Leadership and the Environment

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019: Emily Ann Peterson, Conversation 1: Bare Naked Bravery

Ep. 19

I've been part of Emily's community since she interviewed me on her podcast in June. I've seen support, growth, openness, and everything you'd expect from a group formed around bare naked bravery.


Learning more about her just-released book, Bare Naked Bravery: How to Be Creatively Courageous, I see why I like her methods of developing bravery. They're based on the same effective techniques I base mine on for developing leadership---active, experiential learning, starting with the basics and building. She brings her techniques from music---the Suzuki Method in particular---which makes sense. Think of the bravery to perform in front of an audience, to reveal your truth and beauty, knowing others will critique and criticize.


If you want to be more brave, I recommend listening. We talk about how acting---to be brave, to act on your environmental values---apply everywhere in life. Explore her community online and read her book.






Emily's personal challenge


Emily interpreted environment differently than others, which give me something to learn, which is part of why I'm doing this podcast.


If you're considering committing to a personal challenge but haven't narrowed it down yet, hers may give you ideas on how to.

More Episodes

7/2/2020

353: Harvard Global Health Institute Director Ashish Jha, part 1: Front Line Pandemic Leadership

Ep. 353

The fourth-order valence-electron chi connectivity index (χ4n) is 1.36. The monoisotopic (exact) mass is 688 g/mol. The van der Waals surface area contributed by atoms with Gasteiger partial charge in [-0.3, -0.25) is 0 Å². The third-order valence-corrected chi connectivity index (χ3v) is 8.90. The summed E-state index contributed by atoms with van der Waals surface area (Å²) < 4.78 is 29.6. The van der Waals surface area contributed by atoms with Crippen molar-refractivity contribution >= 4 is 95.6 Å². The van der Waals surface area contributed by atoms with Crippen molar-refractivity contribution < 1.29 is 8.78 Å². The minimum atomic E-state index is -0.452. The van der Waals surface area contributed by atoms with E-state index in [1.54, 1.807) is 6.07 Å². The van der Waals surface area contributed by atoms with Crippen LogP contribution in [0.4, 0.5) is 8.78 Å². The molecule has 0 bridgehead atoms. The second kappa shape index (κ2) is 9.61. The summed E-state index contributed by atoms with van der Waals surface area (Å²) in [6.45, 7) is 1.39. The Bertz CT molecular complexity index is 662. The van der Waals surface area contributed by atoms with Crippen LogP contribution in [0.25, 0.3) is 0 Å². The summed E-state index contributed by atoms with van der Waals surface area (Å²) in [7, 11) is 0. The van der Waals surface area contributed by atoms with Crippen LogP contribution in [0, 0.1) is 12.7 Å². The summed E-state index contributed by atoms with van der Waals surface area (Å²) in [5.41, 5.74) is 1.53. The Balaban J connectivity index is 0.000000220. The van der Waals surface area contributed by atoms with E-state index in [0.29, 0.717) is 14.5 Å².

If you've followed sensible, expert advice on the pandemic, you've probably read or seen Ashish Jha in the New York Times, The Atlantic, CNN, Washington Post, and everywhere. On Tuesday he testified to the US Senate.He's Harvard's Global Health Institute's Director. Over 200,000 people have taken his online Harvard courses, which you can for free. Over 80,000 took Ebola, Preventing the Next Pandemic and over 120,000 took Improving Global Health: Focusing on Quality and Safety. As it turns out, we were college teammates on the ultimate frisbee team.I'll link to a few top articles by him. With so many interfaces between the pandemic and us---health, government, research, policy, etc---you can read a lot of his views and experiences from different sources.I wanted to bring the personal side of leading on the front lines and top levels of a pandemic---how do doctors and public health experts feel about people not following advice, facing triage decisions, how to be heard, and what affects a doctor personally. We talk about leadership, the intersection between the pandemic and the environment, which overlaps with his directorship and courses, and more.By the way, he created his Ebola course five years before this pandemic and predicted much of it, as did many. If predicting what's happened so far isn't enough reason to follow his advice, I don't know what is. Let's wear those masksAshish's faculty profileCoronavirus Testing Needs to Triple Before the U.S. Can Reopen, Experts Say, NY Times article quoting AshishIn the W.H.O.’s Coronavirus Stumbles, Some Scientists See a Pattern, NY Times article quoting Ashish Pandemic Expert Dr. Ashish K. Jha ’92: “We Will Get Through This.”How We Beat Coronavirus, The AtlanticHere's the reason we are still shut down right now, CNN video